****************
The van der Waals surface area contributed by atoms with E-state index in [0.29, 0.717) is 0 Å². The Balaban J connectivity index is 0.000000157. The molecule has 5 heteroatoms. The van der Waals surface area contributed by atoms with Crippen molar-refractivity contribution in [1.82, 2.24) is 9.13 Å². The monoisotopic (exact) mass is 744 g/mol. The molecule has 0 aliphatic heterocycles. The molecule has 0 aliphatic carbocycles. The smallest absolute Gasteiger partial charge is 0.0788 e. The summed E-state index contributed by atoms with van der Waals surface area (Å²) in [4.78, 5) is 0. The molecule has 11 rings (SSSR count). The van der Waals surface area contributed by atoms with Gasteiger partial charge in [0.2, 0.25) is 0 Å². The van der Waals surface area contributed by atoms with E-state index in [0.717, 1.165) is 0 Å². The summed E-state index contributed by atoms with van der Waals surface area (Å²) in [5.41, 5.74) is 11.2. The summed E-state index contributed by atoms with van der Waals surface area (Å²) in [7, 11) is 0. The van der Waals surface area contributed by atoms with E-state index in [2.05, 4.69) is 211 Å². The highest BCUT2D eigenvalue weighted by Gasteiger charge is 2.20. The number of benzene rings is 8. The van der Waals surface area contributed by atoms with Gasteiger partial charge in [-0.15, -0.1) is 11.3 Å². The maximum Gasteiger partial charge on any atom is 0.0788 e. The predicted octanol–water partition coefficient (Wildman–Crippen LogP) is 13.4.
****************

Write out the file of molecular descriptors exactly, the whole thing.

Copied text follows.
The van der Waals surface area contributed by atoms with E-state index in [0.29, 0.717) is 0 Å². The Balaban J connectivity index is 0.000000157. The molecule has 5 heteroatoms. The van der Waals surface area contributed by atoms with Crippen molar-refractivity contribution in [1.82, 2.24) is 9.13 Å². The monoisotopic (exact) mass is 744 g/mol. The molecule has 0 aliphatic heterocycles. The molecule has 0 aliphatic carbocycles. The smallest absolute Gasteiger partial charge is 0.0788 e. The summed E-state index contributed by atoms with van der Waals surface area (Å²) in [4.78, 5) is 0. The molecule has 11 rings (SSSR count). The van der Waals surface area contributed by atoms with Gasteiger partial charge in [0.2, 0.25) is 0 Å². The van der Waals surface area contributed by atoms with E-state index in [0.717, 1.165) is 0 Å². The summed E-state index contributed by atoms with van der Waals surface area (Å²) in [5.41, 5.74) is 11.2. The summed E-state index contributed by atoms with van der Waals surface area (Å²) in [7, 11) is 0. The van der Waals surface area contributed by atoms with E-state index in [2.05, 4.69) is 211 Å². The highest BCUT2D eigenvalue weighted by Gasteiger charge is 2.20. The number of benzene rings is 8. The van der Waals surface area contributed by atoms with Gasteiger partial charge in [-0.15, -0.1) is 11.3 Å². The maximum Gasteiger partial charge on any atom is 0.0788 e. The predicted octanol–water partition coefficient (Wildman–Crippen LogP) is 13.4.